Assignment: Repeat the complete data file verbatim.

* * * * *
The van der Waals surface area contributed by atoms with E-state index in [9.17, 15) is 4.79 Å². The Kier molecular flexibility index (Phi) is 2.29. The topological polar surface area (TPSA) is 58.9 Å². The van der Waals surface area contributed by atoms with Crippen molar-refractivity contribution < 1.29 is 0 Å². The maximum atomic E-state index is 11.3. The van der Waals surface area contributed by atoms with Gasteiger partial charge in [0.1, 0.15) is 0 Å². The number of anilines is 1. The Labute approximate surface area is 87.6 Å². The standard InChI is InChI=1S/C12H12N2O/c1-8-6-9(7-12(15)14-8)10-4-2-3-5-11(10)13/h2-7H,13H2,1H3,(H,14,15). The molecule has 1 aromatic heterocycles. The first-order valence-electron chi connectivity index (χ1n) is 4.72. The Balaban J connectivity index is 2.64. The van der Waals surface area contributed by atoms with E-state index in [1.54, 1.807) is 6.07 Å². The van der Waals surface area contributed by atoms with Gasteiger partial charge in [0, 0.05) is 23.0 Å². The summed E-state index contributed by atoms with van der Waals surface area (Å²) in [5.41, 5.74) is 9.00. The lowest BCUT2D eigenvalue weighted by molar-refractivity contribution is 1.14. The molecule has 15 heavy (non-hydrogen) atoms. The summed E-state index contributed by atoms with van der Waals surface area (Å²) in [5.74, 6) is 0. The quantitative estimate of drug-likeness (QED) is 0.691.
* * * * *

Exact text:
The van der Waals surface area contributed by atoms with E-state index in [9.17, 15) is 4.79 Å². The Kier molecular flexibility index (Phi) is 2.29. The topological polar surface area (TPSA) is 58.9 Å². The van der Waals surface area contributed by atoms with Crippen molar-refractivity contribution < 1.29 is 0 Å². The maximum atomic E-state index is 11.3. The van der Waals surface area contributed by atoms with Gasteiger partial charge in [0.1, 0.15) is 0 Å². The number of anilines is 1. The Labute approximate surface area is 87.6 Å². The standard InChI is InChI=1S/C12H12N2O/c1-8-6-9(7-12(15)14-8)10-4-2-3-5-11(10)13/h2-7H,13H2,1H3,(H,14,15). The molecule has 1 aromatic heterocycles. The first-order valence-electron chi connectivity index (χ1n) is 4.72. The Balaban J connectivity index is 2.64. The van der Waals surface area contributed by atoms with E-state index in [1.54, 1.807) is 6.07 Å². The van der Waals surface area contributed by atoms with Gasteiger partial charge in [0, 0.05) is 23.0 Å². The summed E-state index contributed by atoms with van der Waals surface area (Å²) in [5.41, 5.74) is 9.00. The lowest BCUT2D eigenvalue weighted by molar-refractivity contribution is 1.14. The molecule has 15 heavy (non-hydrogen) atoms. The summed E-state index contributed by atoms with van der Waals surface area (Å²) in [5.74, 6) is 0. The quantitative estimate of drug-likeness (QED) is 0.691.